Welcome to 2014. I have so much to be grateful for. Family, friends, health, a warm home, good food from our garden, and an occupation that I love. Weaving with plants, being outside close to the birds and the bugs, building and creating whatever comes to mind, gosh, this sounds a bit like a childhood dream!
For now this dreamer is content to get the years bookeeping done; harvest and organize the sticks I like to weave with; start on the commissions; and catch up here with the plant and art stories I’ve been hoping to share with you.
Last year I had so many wonderful opportunities to teach young people. I saw a lot of smiles there. I could sense the pride/confidence students gained in being able to make something, and I heard the quiet kids speaking about what it was like for them as they were working with the branches, grasses, vines, and barks. I am grateful to have had this experience.
This year my family took a once in a lifetime trip to visit the tiny island of Kvaeoy in North Norway, where both my father’s parents were born and raised. We enjoyed 80 degree temperatures while there, the ol’timers saying they had never experienced such weather before, and we were reuninted with family, many cousins, who were gracious and kind, treating us to an amazing cultural experience. I came away with an understanding that everyone on that island was of Sami ancestory. Sami is the name of the culture of the indigenous Northern Europeans, and their story is similar to that of the First Peoples of our Pacific Northwest region. I have much to learn and explore along these new threads of understanding my own history.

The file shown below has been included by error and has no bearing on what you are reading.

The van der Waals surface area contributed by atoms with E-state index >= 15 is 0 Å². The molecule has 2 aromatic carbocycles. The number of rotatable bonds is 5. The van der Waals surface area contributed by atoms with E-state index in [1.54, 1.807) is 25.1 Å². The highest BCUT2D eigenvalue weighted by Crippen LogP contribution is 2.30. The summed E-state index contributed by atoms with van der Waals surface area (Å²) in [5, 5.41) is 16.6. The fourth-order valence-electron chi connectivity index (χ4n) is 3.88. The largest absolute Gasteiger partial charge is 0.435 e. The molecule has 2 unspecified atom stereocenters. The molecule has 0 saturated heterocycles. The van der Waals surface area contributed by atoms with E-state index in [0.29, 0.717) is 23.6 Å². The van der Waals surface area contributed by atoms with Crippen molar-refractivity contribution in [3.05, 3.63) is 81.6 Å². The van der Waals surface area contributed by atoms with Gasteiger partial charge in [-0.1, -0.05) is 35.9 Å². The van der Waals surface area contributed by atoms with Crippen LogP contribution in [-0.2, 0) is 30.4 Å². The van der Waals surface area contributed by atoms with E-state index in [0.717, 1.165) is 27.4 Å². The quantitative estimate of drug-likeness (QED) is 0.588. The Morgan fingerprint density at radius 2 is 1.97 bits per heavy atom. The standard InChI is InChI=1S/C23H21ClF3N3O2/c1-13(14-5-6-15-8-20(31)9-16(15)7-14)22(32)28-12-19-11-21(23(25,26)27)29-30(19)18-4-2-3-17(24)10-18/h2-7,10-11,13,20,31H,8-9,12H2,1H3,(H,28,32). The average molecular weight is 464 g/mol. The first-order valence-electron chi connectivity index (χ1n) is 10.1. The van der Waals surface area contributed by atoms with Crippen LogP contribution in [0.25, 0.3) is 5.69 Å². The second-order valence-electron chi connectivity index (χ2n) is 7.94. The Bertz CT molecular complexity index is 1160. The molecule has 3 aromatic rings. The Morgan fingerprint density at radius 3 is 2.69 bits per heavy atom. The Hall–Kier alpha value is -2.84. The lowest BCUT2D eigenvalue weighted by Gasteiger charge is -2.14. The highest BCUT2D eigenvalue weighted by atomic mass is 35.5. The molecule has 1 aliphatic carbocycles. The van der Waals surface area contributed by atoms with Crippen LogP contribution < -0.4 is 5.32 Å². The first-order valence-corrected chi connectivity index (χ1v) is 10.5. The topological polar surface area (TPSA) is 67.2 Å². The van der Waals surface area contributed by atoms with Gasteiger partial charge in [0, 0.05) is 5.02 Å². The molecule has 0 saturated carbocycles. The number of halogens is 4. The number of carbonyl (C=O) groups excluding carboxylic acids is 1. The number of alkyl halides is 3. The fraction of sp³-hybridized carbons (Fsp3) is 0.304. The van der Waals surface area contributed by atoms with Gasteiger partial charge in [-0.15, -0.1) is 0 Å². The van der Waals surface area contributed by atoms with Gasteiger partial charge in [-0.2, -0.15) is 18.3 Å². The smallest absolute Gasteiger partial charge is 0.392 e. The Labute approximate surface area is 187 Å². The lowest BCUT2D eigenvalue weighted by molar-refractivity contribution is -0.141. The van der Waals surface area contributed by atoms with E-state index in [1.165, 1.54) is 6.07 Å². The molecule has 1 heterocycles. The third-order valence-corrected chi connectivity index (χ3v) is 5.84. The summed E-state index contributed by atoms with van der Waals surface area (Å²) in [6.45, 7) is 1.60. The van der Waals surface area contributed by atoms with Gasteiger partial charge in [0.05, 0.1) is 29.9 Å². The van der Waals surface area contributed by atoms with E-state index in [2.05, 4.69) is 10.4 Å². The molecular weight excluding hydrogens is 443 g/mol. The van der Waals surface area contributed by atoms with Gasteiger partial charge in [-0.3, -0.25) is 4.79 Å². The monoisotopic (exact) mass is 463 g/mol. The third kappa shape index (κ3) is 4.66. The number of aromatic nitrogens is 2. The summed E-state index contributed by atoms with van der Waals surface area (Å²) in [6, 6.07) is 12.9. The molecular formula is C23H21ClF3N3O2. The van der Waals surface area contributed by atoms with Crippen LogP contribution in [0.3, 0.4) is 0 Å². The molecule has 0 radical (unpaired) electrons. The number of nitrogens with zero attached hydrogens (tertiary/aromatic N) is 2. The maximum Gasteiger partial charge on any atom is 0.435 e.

This year I am deliberately taking off of teaching (except for a few promises to keep), so that I may focus upon using the many wonderful materials I’ve gathered over these umpteen years. (I’ve filled my studio, and one shed full to the brim with cured materials!) When you realize that the pile of notebooks with your own sketches and ideas is much taller than you are, then it is time to do ones own creative work.
I’m not exactly sure what that will look like. And it’s a little scarey too, because I’m just putting myself out there. But I’ve been encouraged by my family, my community, and generous patrons of the arts. And the greatest thing about cultivating a skill for making art or crafting, or whatever you call it, is that once you start working with your hands (or instruments, if you are a musician) and following your muses, the fear goes away! And it becomes very clear that all you need to do to guide you, is to be grateful for everything!
Blessings and Light to You and Yours!